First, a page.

Showcasing the Best of What Islam Offers the World

A 15th-century tiled fountain, part of the permanent collection of Islamic art in Toronto’s Aga Khan Museum

The pleasant sound of trickling water from this 15th-century tiled fountain once welcomed visitors to an Egyptian home. The water also cooled the air. The fountain is among more than 1,000 items of Islamic art at the Aga Khan Museum.
JOHN MASTERS/Meridian Writers’ Group

THE DARK SIDE of Islam gets plenty of press these days. A new museum aims to present more than a millennium’s worth of positive achievements of the Islamic world.

The Aga Khan Museum opened in September 2014. It’s funded by the Aga Khan, the 49th hereditary spiritual leader of the Ismailis, a Shia Moslem community with 15 million adherents worldwide.

London was the first choice for the museum, on a site across the Thames from the British parliament. When problems arose, the Aga Khan decided to relocate the project to Canada, citing its reputation as a nation of tolerance and pluralism. The Toronto location—13 kilometres northeast of the city’s core, overlooking the busy Don Valley Parkway—isn’t as central as the London one would have been, but it’s given the project more room: the 6.8-hectare site includes reflecting pools, tree-lined paths and a formal garden as well as the Ismaili Centre, used for prayer and community activities.

The 1,000-plus items in the collection range in origin from Spain to China and from the 8th to the 21st centuries. Parchments display beautiful calligraphy, plates and bowls show off Islam’s exquisite ceramics. The museum’s largest piece is a 15th-century tiled fountain from Egypt. It once stood in the reception hall of a home, filling the house with the pleasant sound of trickling water and cooling the air.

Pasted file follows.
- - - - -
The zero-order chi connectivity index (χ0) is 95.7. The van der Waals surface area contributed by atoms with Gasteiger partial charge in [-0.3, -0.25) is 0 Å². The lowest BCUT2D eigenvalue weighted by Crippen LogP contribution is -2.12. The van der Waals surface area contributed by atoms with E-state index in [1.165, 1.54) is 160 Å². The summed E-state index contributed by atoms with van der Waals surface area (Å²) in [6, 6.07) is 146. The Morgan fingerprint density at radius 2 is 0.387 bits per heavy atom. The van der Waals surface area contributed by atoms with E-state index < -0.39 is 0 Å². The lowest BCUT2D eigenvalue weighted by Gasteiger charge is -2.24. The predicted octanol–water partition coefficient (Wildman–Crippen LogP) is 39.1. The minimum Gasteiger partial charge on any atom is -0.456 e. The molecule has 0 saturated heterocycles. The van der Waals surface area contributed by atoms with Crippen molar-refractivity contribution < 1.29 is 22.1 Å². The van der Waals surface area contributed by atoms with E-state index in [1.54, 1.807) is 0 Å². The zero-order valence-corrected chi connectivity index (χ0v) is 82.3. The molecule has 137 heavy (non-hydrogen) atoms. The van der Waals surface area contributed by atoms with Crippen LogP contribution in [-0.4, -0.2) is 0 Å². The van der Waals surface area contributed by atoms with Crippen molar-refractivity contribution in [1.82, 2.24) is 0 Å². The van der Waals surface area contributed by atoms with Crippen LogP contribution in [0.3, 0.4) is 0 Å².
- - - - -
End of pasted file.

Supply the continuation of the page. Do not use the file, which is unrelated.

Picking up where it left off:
One cabinet shows some of the books that helped preserve Western scientific knowledge through the Dark Ages when much of it would have otherwise have been lost. The 7th to 15th centuries were an intellectual golden age in the Islamic world; Baghdad, Damascus, Cairo, Alexandria and Cordoba were centres of learning and knowledge, improving our grasp of astronomy, anatomy, mathematics, medicine, physics and geography.

Some of the most valuable pieces in the collection are illustrations from the Shah-Nameh (Book of Kings), an epic Persian poem. The Court of Keyomars, one of the book’s 258 illustrations, took almost three years to paint (c. 1522) and has such fine detail a magnifying glass is needed to make it out.

A black plate made in the 10th century and decorated with stylized calligraphy reads: “Beware of the imbecile: do not socialize with him; and of the weak-headed admirer: do not have him for your neighbour. Blessing.” The plate was made for a wealthy merchant in the Silk Road city of Neyshabur. The city was destroyed in the 13th century by Ghengis Khan.

In addition to the permanent collection on the main floor, the museum hosts temporary exhibitions on its second level. There’s also a 350-seat hall where live performances regularly take place—everything from Ukrainian “ethnic chaos” music to Inuit throat singing. A restaurant lets you sample Middle East and Indian sub-continent cuisines.

Despite its remoteness from downtown, the museum is easily reached by public transit. The #100 bus stops right at its door. The multimedia guide is well worth the $5 rental cost. With it, you could easily spend half a day expanding your understanding of Islam’s contributions to the world.



For more information about the Aga Khan Museum visit its website at

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